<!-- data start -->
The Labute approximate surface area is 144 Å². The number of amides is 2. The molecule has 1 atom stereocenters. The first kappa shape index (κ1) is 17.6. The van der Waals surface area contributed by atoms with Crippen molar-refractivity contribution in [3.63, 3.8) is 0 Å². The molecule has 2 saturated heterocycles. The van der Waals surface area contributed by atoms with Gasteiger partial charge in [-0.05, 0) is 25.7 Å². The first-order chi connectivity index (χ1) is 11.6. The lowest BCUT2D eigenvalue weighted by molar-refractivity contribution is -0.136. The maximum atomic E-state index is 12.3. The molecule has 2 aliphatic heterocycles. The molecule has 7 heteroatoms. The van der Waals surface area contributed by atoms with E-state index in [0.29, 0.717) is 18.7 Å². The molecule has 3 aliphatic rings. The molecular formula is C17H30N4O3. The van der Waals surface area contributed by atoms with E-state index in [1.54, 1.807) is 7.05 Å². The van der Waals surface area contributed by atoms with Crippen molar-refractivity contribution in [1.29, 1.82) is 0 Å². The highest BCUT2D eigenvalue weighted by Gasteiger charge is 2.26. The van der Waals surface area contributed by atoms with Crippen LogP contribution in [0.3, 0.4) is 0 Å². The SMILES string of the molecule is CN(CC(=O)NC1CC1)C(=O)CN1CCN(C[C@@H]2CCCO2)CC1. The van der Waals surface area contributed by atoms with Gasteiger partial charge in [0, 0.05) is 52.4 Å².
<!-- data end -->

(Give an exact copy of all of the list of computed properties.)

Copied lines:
The Labute approximate surface area is 144 Å². The number of amides is 2. The molecule has 1 atom stereocenters. The first kappa shape index (κ1) is 17.6. The van der Waals surface area contributed by atoms with Crippen molar-refractivity contribution in [3.63, 3.8) is 0 Å². The molecule has 2 saturated heterocycles. The van der Waals surface area contributed by atoms with Gasteiger partial charge in [-0.05, 0) is 25.7 Å². The first-order chi connectivity index (χ1) is 11.6. The lowest BCUT2D eigenvalue weighted by molar-refractivity contribution is -0.136. The maximum atomic E-state index is 12.3. The molecule has 2 aliphatic heterocycles. The molecule has 7 heteroatoms. The van der Waals surface area contributed by atoms with E-state index in [0.29, 0.717) is 18.7 Å². The molecule has 3 aliphatic rings. The molecular formula is C17H30N4O3. The van der Waals surface area contributed by atoms with E-state index in [1.54, 1.807) is 7.05 Å². The van der Waals surface area contributed by atoms with Crippen molar-refractivity contribution in [1.29, 1.82) is 0 Å². The highest BCUT2D eigenvalue weighted by Gasteiger charge is 2.26. The van der Waals surface area contributed by atoms with Crippen LogP contribution in [0.3, 0.4) is 0 Å². The SMILES string of the molecule is CN(CC(=O)NC1CC1)C(=O)CN1CCN(C[C@@H]2CCCO2)CC1. The van der Waals surface area contributed by atoms with Gasteiger partial charge in [0, 0.05) is 52.4 Å².